‘It is clear that with Tatiana Durão (who performs sex in front of the whole Africa, in the Big Brother house) and certain guests of her kind, we have the Televisão Pública de Angola, paid for by the Angolan people, turned into a den of pornography.’ (Semanário Angolense, 2008c)
For Strinati (ibid:220) consumerism and television have similar effects in disrupting the ‘possibilities for solid and stable identities’, for the first fosters self-centred individualism while the latter is equally individualistic and universal. As a major consequence of this media strand, Strinati (ibid.) posits that ‘the wider collectivities to which people might belong, and the legitimate ideas in which they might believe, tend to be ignored, eroded or fragmented’.
Furthermore, Hall contends that ‘identities can function as points of identification and attachment only because of their capacity to exclude, to leave out, and to render “outside”, abjected.’ In this particular case, their erosion can perform the naturalisation of socio-economic and political exclusion.
Another particular element of concern for the alternative media is the hiring of an ‘army’ of seasoned Portuguese and Brazilian journalists and producers to revamp the media landscape both public and private, which obviously includes Channel 2. This threatens the ability of the alternative media to maintain its mainly political news agenda as the main focus of debate as far as mass media is concerned, and to survive. The emerging private media projects bankrolled by the regime have the financial resources and know-how to drive the insurgent media out of the market, by also poaching their staff. Semanário Angolense (2007) claims that such a strategy, overseen by the president of the republic’s spokesperson, Aldemiro da Conceição, entrusts the defence of the president’s image, the most castigated by the alternative media, in the hands of foreigners and that it will reverse the gains made in terms of freedom of press and of expression.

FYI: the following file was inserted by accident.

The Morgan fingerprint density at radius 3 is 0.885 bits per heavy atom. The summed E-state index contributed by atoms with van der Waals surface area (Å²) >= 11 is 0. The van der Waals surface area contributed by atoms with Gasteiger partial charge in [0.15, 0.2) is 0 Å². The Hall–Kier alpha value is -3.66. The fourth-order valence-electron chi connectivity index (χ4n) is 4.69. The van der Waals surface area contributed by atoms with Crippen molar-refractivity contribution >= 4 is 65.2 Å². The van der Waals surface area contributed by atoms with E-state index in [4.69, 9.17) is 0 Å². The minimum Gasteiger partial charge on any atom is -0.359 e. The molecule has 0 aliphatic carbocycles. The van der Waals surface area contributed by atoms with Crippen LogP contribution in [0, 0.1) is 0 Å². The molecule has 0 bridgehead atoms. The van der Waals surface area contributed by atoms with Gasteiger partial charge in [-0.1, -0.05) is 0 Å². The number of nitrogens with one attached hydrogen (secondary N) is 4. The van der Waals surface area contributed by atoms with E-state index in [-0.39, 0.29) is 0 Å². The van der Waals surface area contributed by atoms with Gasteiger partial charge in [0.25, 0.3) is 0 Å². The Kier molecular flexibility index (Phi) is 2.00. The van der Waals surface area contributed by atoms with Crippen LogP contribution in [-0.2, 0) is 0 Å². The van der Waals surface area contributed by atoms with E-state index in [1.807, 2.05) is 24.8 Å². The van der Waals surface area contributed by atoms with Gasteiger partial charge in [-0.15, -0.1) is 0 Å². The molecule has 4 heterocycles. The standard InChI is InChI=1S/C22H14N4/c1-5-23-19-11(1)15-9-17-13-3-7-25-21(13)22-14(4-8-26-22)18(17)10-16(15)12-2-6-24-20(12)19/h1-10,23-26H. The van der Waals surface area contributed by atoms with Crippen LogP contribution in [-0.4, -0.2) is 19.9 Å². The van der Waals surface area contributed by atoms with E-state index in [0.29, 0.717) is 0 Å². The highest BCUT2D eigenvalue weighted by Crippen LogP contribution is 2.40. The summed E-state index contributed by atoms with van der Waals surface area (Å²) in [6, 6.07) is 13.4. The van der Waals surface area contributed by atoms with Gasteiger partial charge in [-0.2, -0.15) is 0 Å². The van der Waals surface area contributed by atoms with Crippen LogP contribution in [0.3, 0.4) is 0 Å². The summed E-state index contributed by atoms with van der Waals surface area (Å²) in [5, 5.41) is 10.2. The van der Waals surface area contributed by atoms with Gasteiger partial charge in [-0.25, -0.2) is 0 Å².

This is where the workings of hegemony come into play. In a Gramscian sense (Gramsci, 1991:258-9) hegemony here represents the efforts by the ruling elite to dominate the society by consent. In this case it is the consent of impotence by the dominated groups to effectively challenge the status quo.
There was a fierce barrage of attacks on the presidential family by the alternative media for widening its business interests to the media sector, in what is regarded as wholesale privatisation of the state. Instead of responding with violence, as in the past, the authorities decided to respond to the attacks by letting the opposition take the case to parliament. Thereby, the government clarified that it did not privatise the Channel 2, but simply outsourced it to the company owned by the president’s offspring to manage it, and develop a new range of quality programmes (Carlos, 2008).
Then, parliament concluded that there was nothing improper in the affair, giving its seal of approval to the deal, entirely funded by the state. Meanwhile, the opposition, led by the former rebel movement UNITA (National Union for the Total Independence of Angola), provided an apparent chorus of legitimacy to the president’s children’s business enterprise by lending credibility to the proceedings.
For a further humiliation of its critics, the MPLA’s chief whip, Bornito de Sousa, read out, during the session, a letter sent by the president’s offspring, to reiterate their interest only in the ‘private management’ of Channel 2, and not on privatisation. The end result was that the state now integrally funds a private enterprise, which makes not a single digit capital investment into the project.